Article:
92nd American Meteorological Society Annual Meeting (January 22-26, 2012)

Wednesday, 25 January 2012: 11:15 AM
Radiative Closure Between in-Situ and Remote Sensing Measurements of Volcanic Ash From Airborne and Satellite Platforms: A Case Study From the Eyjafjallajökull Eruption
Room 357 (New Orleans Convention Center )
Kate Turnbull, Met Office, Exeter, United Kingdom; and B. Johnson, F. Marenco, S. Newman, L. Clarisse, D. Hurtmans, S. Havemann, A. Baran, D. O'Sullivan, A. Minikin, B. Weinzierl, H. Schlager, U. Schumann, and J. Haywood

An extensive set of airborne and satellite observations of volcanic ash from the Eyjafjallajökull eruption have been analysed for a cloud-free case study over the southern North Sea on 17 May 2010. The Facility for Airborne Atmospheric Measurements (FAAM) BAe-146 aircraft made both in situ and remote measurements of the ash layers. Satellite retrievals of aerosol loadings and effective radii from observed Infrared Atmospheric Sounding Interferometer (IASI) spectra have recently been developed and are applied to two overpasses available on the 17 May 2010. The ‘radiative closure' study shows that the particle size distributions and optical properties derived from the in-situ aircraft observations are entirely consistent with the airborne solar and terrestrial radiation measurements and IASI satellite retrievals. The study also shows that for this case, refractive index and particle shape assumptions originally developed for mineral dust can be applied successfully in the derivation of ash optical properties and mass concentrations.

Particle size distributions derived from the FAAM aircraft wing-mounted optical particle counters (OPC) showed an ash mode between 0.6 – 35µm with a peak at ~4µm. Aerosol optical depths derived from the OPCs (ranging from 0.2-0.5) were consistent with an on-board nephelometer measuring aerosol scattering coefficients at three visible wavelengths as well as retrievals from a nadir-viewing lidar operating at 355 nm. Ash mass concentrations estimated from the OPC data peaked at around 500 µg/m3, though higher values of around 800 µg/m3 were inferred from the lidar as it surveyed the ash layers from above. The OPC and lidar data provided consistent column loadings of 0.1 – 0.75 g/m2 but with a high degree of spatial variability. IASI retrievals based on the measured OPC size distribution and mineral dust refractive index show similar column loadings on average but also a few outlying upper estimates reaching 1.7 g/m2 that may reflect differences in the timing and spatial sampling of the observations. The Airborne Research Interferometer Evaluation System (ARIES) showed decreases in measured infrared upwelling radiances, equivalent to several degrees in brightness temperature, over the ash layers. Broadband Eppley radiometers (BBR) showed an increase of around 60 Wm-2 in upwelling short-wave irradiance over the same ash layer, equivalent to an estimated radiative forcing efficiency of -130 Wm-2/τ. The spectrally resolved Short-wave Hemispherical Integrating Measurement System (SHIMS) showed this additional reflection to be well spread across the UV to near-IR (0.3 µm and 1.7 µm) suggesting little wavelength dependency to AOD across that wavelength interval. The observed solar irradiances and terrestrial radiances were well reproduced by radiative transfer models incorporating the optical properties derived from the OPC data and the observed AOD from the lidar data.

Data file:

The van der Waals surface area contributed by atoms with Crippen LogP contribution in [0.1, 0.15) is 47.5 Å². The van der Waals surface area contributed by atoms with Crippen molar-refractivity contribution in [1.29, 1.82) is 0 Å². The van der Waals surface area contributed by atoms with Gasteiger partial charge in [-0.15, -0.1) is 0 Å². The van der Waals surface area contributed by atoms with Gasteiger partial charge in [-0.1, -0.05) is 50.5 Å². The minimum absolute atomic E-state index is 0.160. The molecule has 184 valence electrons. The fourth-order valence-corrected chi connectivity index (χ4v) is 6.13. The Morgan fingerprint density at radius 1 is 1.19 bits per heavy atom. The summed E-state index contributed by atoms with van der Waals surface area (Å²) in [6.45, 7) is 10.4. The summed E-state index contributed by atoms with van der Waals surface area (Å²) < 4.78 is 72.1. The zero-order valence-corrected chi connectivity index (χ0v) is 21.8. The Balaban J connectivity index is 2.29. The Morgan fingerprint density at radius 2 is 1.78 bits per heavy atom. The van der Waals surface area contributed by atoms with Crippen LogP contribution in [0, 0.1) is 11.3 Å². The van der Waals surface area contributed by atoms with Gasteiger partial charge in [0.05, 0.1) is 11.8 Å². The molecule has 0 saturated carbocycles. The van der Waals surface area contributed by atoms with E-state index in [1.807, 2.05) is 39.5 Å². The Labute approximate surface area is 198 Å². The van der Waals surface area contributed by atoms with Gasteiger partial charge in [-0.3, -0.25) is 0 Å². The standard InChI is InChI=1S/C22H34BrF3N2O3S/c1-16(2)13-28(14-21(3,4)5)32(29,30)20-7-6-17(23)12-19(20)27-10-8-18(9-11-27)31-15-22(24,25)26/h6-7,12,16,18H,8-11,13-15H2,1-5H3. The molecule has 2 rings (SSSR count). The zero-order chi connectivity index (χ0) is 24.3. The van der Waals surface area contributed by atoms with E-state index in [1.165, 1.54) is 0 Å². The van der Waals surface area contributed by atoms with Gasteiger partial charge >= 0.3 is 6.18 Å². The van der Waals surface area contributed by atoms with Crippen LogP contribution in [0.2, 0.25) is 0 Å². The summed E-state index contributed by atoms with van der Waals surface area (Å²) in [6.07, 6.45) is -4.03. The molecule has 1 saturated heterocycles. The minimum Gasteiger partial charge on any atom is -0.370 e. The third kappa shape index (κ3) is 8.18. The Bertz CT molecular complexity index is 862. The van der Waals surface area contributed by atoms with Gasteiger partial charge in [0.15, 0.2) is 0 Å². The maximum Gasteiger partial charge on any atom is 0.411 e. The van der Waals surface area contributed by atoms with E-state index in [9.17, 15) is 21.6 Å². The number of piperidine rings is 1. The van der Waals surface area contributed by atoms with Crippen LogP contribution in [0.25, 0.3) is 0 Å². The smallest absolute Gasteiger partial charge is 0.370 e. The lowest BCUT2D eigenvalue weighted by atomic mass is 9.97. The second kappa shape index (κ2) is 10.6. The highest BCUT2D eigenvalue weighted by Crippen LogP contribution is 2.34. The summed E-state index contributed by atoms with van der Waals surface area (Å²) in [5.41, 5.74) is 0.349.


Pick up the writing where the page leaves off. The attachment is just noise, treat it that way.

The sensitivity of modelling and retrievals to particle shape and refractive index assumptions was also tested. The default study was to assume irregular shapes for the coarse mode and the mineral dust refractive index in analysing the particle size distribution. Assuming the same refractive index but spheres rather than irregulars resulted in the size distribution peak increasing from 3.6 µm to 4.0 µm along with a slight broadening of the distribution. This yielded a 30% increase in ash mass derived from the OPCs while radiative retrievals were found to be fairly insensitive to the assumed shape across both the short-wave and the infrared.

Various refractive indices have been tested in the IASI retrieval, including that of desert dust used in the OPC analysis and those of other volcanic rocks. The desert dust refractive index was found to yield the best fit, giving confidence in its validity as an appropriate assumption in this case study.

The Deutsches Zentrum für Luft- und Raumfahrt (DLR) Falcon aircraft made measurements of the same ash cloud 1-3 hours later than the FAAM BAe-146. As a further test of the radiative closure, the size distribution reported by the DLR Falcon was applied to the simulations. The DLR Falcon coarse mode had a peak at 10 µm and could be represented by a log-normal with standard deviation 4.0. This was significantly larger and broader than the FAAM OPC size distribution. Even if the same assumptions were adopted in analysing the FAAM OPC data, the two could not be reconciled, pointing to spatial and/or temporal differences in the ash cloud and varying instrument sensitivities. Applying the DLR size distribution to simulations of the radiation measurements resulted in significantly larger residuals in all cases, across both the short-wave and infrared.

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